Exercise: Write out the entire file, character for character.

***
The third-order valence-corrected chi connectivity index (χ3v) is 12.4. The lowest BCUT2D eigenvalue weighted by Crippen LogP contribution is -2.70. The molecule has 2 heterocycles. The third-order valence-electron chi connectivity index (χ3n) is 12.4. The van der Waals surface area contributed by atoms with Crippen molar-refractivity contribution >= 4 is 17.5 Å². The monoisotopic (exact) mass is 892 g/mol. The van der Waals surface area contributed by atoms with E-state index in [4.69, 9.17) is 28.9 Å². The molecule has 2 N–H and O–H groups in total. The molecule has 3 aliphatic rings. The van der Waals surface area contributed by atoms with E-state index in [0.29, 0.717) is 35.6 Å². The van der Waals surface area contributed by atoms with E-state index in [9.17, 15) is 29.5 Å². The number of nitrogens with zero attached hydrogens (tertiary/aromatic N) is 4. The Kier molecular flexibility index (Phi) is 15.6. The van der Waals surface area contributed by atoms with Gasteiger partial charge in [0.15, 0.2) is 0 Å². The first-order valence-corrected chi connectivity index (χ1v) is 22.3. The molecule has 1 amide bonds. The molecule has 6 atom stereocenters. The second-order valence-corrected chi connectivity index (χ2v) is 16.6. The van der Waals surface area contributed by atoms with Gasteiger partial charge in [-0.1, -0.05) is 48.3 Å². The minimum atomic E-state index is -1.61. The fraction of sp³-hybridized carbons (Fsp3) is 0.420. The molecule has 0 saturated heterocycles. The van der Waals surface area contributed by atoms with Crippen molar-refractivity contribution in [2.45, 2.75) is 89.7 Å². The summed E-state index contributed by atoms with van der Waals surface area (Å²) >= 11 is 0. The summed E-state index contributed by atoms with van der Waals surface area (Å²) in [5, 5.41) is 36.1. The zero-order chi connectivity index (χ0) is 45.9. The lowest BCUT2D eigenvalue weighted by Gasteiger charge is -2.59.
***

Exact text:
The third-order valence-corrected chi connectivity index (χ3v) is 12.4. The lowest BCUT2D eigenvalue weighted by Crippen LogP contribution is -2.70. The molecule has 2 heterocycles. The third-order valence-electron chi connectivity index (χ3n) is 12.4. The van der Waals surface area contributed by atoms with Crippen molar-refractivity contribution >= 4 is 17.5 Å². The monoisotopic (exact) mass is 892 g/mol. The van der Waals surface area contributed by atoms with E-state index in [4.69, 9.17) is 28.9 Å². The molecule has 2 N–H and O–H groups in total. The molecule has 3 aliphatic rings. The van der Waals surface area contributed by atoms with E-state index in [0.29, 0.717) is 35.6 Å². The van der Waals surface area contributed by atoms with E-state index in [9.17, 15) is 29.5 Å². The number of nitrogens with zero attached hydrogens (tertiary/aromatic N) is 4. The Kier molecular flexibility index (Phi) is 15.6. The van der Waals surface area contributed by atoms with Gasteiger partial charge in [0.15, 0.2) is 0 Å². The first-order valence-corrected chi connectivity index (χ1v) is 22.3. The molecule has 1 amide bonds. The molecule has 6 atom stereocenters. The second-order valence-corrected chi connectivity index (χ2v) is 16.6. The van der Waals surface area contributed by atoms with Gasteiger partial charge in [-0.1, -0.05) is 48.3 Å². The minimum atomic E-state index is -1.61. The fraction of sp³-hybridized carbons (Fsp3) is 0.420. The molecule has 0 saturated heterocycles. The van der Waals surface area contributed by atoms with Crippen molar-refractivity contribution in [2.45, 2.75) is 89.7 Å². The summed E-state index contributed by atoms with van der Waals surface area (Å²) >= 11 is 0. The summed E-state index contributed by atoms with van der Waals surface area (Å²) in [5, 5.41) is 36.1. The zero-order chi connectivity index (χ0) is 45.9. The lowest BCUT2D eigenvalue weighted by Gasteiger charge is -2.59.